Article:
"It got well enough for me to run the 100," he said. "But I wasn't really nearly ready for competition. And I pulled the muscle again in London."
The impatient youngster then, finally, gave the leg time to heal. His left thigh shrank during the three months he laid off—from September through November of 1956—and he took a special course of exercises with weights to build it up again. By December of 1956 he was ready to test it.
"I had to build up his confidence for that race," Chambers, his coach, said. "He was running the 100 meters at the Sugar Bowl track meet in New Orleans and I told him that all we wanted to do was get a race under his belt and not to worry about the time."
Sime ran a 10.2 100 meters, only a tenth of a second off the world record. "I guess that was the turning point coming back," he said. "It proved my leg was all right again." Sime's trials were not over, however. A case of flu interrupted his indoor season; when he recovered from that, he made a trip to Burma for the State Department, ran another 10.2 100 meters in Rangoon, and returned with a case of dysentery which kept him off the track for a week. He won ACC and IC4A sprint championships, took off to play baseball, and came back at the tail end of the baseball season to run a 9.3 100 in the Carolina AAU meet at Raleigh.
As the summer of 1957 began, Sime still cherished visions of a baseball career. He signed to play semipro baseball in South Dakota in a league cleared by the NCAA, but two hours before he was to play his first game, he learned that the AAU would not sanction his playing and he came back to Durham.
"I was stuck with nothing to do last summer," he said. "The AAU meet was coming up and I worked out two days and ran in that and lost to Leamon King by a foot in the 100. Then I got a chance to tour Europe, so I ran in France, Switzerland and England."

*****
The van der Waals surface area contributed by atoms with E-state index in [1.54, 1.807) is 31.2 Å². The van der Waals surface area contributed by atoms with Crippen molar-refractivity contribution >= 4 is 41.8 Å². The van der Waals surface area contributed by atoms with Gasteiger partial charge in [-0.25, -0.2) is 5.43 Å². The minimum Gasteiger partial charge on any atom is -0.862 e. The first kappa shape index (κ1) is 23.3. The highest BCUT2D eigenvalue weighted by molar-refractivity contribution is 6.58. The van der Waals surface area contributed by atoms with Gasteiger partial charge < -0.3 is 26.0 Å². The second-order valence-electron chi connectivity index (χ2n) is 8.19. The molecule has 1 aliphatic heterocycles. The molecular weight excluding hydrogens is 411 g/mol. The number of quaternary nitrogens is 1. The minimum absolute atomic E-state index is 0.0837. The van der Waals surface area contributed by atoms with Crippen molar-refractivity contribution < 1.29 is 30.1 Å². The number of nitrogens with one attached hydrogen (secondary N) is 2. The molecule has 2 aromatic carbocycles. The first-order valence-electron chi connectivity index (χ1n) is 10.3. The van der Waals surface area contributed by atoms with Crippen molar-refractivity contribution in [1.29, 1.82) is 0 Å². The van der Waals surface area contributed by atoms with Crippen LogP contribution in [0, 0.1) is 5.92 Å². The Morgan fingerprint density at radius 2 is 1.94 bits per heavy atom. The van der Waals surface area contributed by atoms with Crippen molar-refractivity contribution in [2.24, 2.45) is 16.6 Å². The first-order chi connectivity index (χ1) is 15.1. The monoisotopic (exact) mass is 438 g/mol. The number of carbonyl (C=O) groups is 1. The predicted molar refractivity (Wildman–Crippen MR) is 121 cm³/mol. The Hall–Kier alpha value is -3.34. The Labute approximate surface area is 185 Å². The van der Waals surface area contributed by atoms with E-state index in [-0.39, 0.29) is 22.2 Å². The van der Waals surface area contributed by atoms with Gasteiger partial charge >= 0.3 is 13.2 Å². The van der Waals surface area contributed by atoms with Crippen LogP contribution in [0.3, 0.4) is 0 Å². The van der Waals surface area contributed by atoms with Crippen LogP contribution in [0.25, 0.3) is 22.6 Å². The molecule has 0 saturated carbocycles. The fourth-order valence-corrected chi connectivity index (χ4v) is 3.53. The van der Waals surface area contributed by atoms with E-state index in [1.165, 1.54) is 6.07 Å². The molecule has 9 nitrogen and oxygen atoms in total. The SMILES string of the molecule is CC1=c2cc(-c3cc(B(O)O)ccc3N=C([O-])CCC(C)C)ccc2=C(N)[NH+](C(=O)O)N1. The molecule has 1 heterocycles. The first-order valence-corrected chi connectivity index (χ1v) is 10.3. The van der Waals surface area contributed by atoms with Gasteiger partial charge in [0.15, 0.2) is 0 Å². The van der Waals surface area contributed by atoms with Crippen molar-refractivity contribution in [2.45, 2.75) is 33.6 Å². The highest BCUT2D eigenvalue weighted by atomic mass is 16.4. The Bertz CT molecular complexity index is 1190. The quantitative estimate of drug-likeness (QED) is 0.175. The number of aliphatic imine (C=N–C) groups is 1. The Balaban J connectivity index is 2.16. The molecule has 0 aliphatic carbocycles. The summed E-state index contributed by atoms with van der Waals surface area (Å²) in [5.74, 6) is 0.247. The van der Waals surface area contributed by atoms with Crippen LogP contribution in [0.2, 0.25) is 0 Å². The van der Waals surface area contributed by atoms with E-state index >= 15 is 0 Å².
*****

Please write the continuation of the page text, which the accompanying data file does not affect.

Sime ran 28 races and won all of them. "I was running the curve a lot, too," he said. "It didn't bother my leg at all."
When Sime returned to Duke in the fall of 1957, he decided to give up baseball. "I didn't give it up for track," he said. "I just didn't think I could play baseball and get my medical degree, and I think it is more important to be a doctor than to be a major league baseball player."
With baseball out of the way, Sime has devoted full time to track. During the fall, he worked indefatigably. "One day I ran 30 100s," he said. "I'd run a 100 at good speed, then taper off for 50 yards and walk back, then run another 100. That built up the power in my legs. And I'd run up the stadium steps four or five times to get more drive."
Sime also lifted weights in order to strengthen his arms and shoulders. "If you're strong on top, it helps," he explained. "You can let your arms go free without thinking about using them and they will aid you. I think I'm faster now than I have ever been."
He sipped at his coffee.
"Yes, my speed itself is much better than it has ever been," he said. "My starts have always been terrible, but maybe I've got that licked now. I experiment a lot with starts, but I think I got it now. I don't want to get bogged down too much indoors. It may hurt my legs. Running on boards is like playing tennis on asphalt compared to playing on grass. I'm going outside in March and I won't be back on the boards until next year."
He finished his sweet roll, and grinned.
"Lots of runners wouldn't eat a sweet roll," he said. "They get real picayunish about their diet and the things they do. They won't play golf or tennis. I figure that hurts them psychologically. If you eat good food, I guess it doesn't make much difference what it is."
He put his empty plates on a tray and stood up.
"I was coming up straight too fast on the start," he said, thoughtfully. "I'd pop straight up and my body angle would be wrong. Then a guy like Ira Murchison is ahead of you and you start to lean and you're off balance and you can't run. I run pretty straight up so I can get my legs up higher and if I lean, I lose speed. Ira beat me at the start in the 100 at Washington last week and I started to lean and I said to myself, 'He's gonna throw you off balance, Dave,' and I straightened up and got even with him and I knew I could take him. And if this start is right now, I won't be giving away so much and I won't have any tendency to lean."
He walked off with the tray, straight up, with no lean.